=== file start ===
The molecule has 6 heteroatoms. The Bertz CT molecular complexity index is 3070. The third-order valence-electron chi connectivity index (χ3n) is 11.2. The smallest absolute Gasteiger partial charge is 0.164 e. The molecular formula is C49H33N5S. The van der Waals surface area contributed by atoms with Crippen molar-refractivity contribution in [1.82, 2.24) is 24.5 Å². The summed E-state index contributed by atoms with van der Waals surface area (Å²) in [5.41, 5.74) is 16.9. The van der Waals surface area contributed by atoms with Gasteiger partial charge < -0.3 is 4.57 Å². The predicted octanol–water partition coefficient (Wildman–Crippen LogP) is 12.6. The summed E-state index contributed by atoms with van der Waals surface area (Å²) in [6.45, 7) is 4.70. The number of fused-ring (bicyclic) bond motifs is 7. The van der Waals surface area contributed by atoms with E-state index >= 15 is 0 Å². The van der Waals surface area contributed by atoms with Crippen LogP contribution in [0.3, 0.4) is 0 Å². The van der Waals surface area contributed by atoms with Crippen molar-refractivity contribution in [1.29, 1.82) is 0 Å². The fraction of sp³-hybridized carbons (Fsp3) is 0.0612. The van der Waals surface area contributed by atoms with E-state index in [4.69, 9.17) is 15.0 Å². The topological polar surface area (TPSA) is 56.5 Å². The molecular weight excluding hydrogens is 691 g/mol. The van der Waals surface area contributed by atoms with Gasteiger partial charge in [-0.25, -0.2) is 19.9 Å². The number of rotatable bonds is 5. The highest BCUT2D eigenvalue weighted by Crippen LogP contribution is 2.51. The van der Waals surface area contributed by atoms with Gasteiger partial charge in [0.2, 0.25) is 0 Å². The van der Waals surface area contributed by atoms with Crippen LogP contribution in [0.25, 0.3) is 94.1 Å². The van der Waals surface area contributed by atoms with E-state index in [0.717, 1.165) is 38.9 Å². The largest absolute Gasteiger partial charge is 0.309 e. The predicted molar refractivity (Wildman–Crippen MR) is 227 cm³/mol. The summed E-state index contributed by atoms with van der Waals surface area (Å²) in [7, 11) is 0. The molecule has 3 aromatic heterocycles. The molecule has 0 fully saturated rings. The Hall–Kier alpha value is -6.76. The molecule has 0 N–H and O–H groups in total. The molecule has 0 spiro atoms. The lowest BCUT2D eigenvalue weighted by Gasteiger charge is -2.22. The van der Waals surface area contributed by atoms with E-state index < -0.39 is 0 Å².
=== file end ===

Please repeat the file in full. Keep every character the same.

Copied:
The molecule has 6 heteroatoms. The Bertz CT molecular complexity index is 3070. The third-order valence-electron chi connectivity index (χ3n) is 11.2. The smallest absolute Gasteiger partial charge is 0.164 e. The molecular formula is C49H33N5S. The van der Waals surface area contributed by atoms with Crippen molar-refractivity contribution in [1.82, 2.24) is 24.5 Å². The summed E-state index contributed by atoms with van der Waals surface area (Å²) in [5.41, 5.74) is 16.9. The van der Waals surface area contributed by atoms with Gasteiger partial charge < -0.3 is 4.57 Å². The predicted octanol–water partition coefficient (Wildman–Crippen LogP) is 12.6. The summed E-state index contributed by atoms with van der Waals surface area (Å²) in [6.45, 7) is 4.70. The number of fused-ring (bicyclic) bond motifs is 7. The van der Waals surface area contributed by atoms with E-state index >= 15 is 0 Å². The van der Waals surface area contributed by atoms with Crippen LogP contribution in [0.3, 0.4) is 0 Å². The van der Waals surface area contributed by atoms with Crippen molar-refractivity contribution in [1.29, 1.82) is 0 Å². The fraction of sp³-hybridized carbons (Fsp3) is 0.0612. The van der Waals surface area contributed by atoms with E-state index in [4.69, 9.17) is 15.0 Å². The topological polar surface area (TPSA) is 56.5 Å². The molecular weight excluding hydrogens is 691 g/mol. The van der Waals surface area contributed by atoms with Gasteiger partial charge in [-0.25, -0.2) is 19.9 Å². The number of rotatable bonds is 5. The highest BCUT2D eigenvalue weighted by Crippen LogP contribution is 2.51. The van der Waals surface area contributed by atoms with Gasteiger partial charge in [0.2, 0.25) is 0 Å². The van der Waals surface area contributed by atoms with Crippen LogP contribution in [0.25, 0.3) is 94.1 Å². The van der Waals surface area contributed by atoms with E-state index in [0.717, 1.165) is 38.9 Å². The largest absolute Gasteiger partial charge is 0.309 e. The predicted molar refractivity (Wildman–Crippen MR) is 227 cm³/mol. The summed E-state index contributed by atoms with van der Waals surface area (Å²) in [7, 11) is 0. The molecule has 3 aromatic heterocycles. The molecule has 0 fully saturated rings. The Hall–Kier alpha value is -6.76. The molecule has 0 N–H and O–H groups in total. The molecule has 0 spiro atoms. The lowest BCUT2D eigenvalue weighted by Gasteiger charge is -2.22. The van der Waals surface area contributed by atoms with E-state index < -0.39 is 0 Å².